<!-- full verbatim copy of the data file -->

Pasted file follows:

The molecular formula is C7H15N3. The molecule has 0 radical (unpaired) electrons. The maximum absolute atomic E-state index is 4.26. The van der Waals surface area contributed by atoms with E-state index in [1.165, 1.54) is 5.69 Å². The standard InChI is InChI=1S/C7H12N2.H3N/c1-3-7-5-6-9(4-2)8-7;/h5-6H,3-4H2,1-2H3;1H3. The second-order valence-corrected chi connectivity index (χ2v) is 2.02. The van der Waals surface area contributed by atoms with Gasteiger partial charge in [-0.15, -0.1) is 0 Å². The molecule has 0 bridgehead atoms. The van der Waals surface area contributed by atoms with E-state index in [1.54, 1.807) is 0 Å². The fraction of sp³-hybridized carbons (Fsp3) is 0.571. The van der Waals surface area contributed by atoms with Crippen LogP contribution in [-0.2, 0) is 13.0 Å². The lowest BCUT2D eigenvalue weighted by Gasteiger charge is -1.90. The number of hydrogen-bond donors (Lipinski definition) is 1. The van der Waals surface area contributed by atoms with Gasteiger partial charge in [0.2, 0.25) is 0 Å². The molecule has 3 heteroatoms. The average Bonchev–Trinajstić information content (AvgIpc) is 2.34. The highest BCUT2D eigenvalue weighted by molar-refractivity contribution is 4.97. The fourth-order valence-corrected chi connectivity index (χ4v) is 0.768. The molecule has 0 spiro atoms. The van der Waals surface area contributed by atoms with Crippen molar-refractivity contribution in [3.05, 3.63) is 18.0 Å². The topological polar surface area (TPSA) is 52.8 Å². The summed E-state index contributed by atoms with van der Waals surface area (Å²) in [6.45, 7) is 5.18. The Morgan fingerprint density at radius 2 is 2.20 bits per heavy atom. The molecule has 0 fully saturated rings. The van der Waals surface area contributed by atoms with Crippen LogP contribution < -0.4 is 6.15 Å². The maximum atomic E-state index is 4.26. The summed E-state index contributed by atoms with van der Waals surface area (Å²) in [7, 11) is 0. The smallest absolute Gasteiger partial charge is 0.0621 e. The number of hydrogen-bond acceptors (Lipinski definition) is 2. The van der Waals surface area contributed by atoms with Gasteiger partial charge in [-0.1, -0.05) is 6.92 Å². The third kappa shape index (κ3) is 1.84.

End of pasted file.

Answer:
The molecular formula is C7H15N3. The molecule has 0 radical (unpaired) electrons. The maximum absolute atomic E-state index is 4.26. The van der Waals surface area contributed by atoms with E-state index in [1.165, 1.54) is 5.69 Å². The standard InChI is InChI=1S/C7H12N2.H3N/c1-3-7-5-6-9(4-2)8-7;/h5-6H,3-4H2,1-2H3;1H3. The second-order valence-corrected chi connectivity index (χ2v) is 2.02. The van der Waals surface area contributed by atoms with Gasteiger partial charge in [-0.15, -0.1) is 0 Å². The molecule has 0 bridgehead atoms. The van der Waals surface area contributed by atoms with E-state index in [1.54, 1.807) is 0 Å². The fraction of sp³-hybridized carbons (Fsp3) is 0.571. The van der Waals surface area contributed by atoms with Crippen LogP contribution in [-0.2, 0) is 13.0 Å². The lowest BCUT2D eigenvalue weighted by Gasteiger charge is -1.90. The number of hydrogen-bond donors (Lipinski definition) is 1. The van der Waals surface area contributed by atoms with Gasteiger partial charge in [0.2, 0.25) is 0 Å². The molecule has 3 heteroatoms. The average Bonchev–Trinajstić information content (AvgIpc) is 2.34. The highest BCUT2D eigenvalue weighted by molar-refractivity contribution is 4.97. The fourth-order valence-corrected chi connectivity index (χ4v) is 0.768. The molecule has 0 spiro atoms. The van der Waals surface area contributed by atoms with Crippen molar-refractivity contribution in [3.05, 3.63) is 18.0 Å². The topological polar surface area (TPSA) is 52.8 Å². The summed E-state index contributed by atoms with van der Waals surface area (Å²) in [6.45, 7) is 5.18. The Morgan fingerprint density at radius 2 is 2.20 bits per heavy atom. The molecule has 0 fully saturated rings. The van der Waals surface area contributed by atoms with Crippen LogP contribution < -0.4 is 6.15 Å². The maximum atomic E-state index is 4.26. The summed E-state index contributed by atoms with van der Waals surface area (Å²) in [7, 11) is 0. The smallest absolute Gasteiger partial charge is 0.0621 e. The number of hydrogen-bond acceptors (Lipinski definition) is 2. The van der Waals surface area contributed by atoms with Gasteiger partial charge in [-0.1, -0.05) is 6.92 Å². The third kappa shape index (κ3) is 1.84.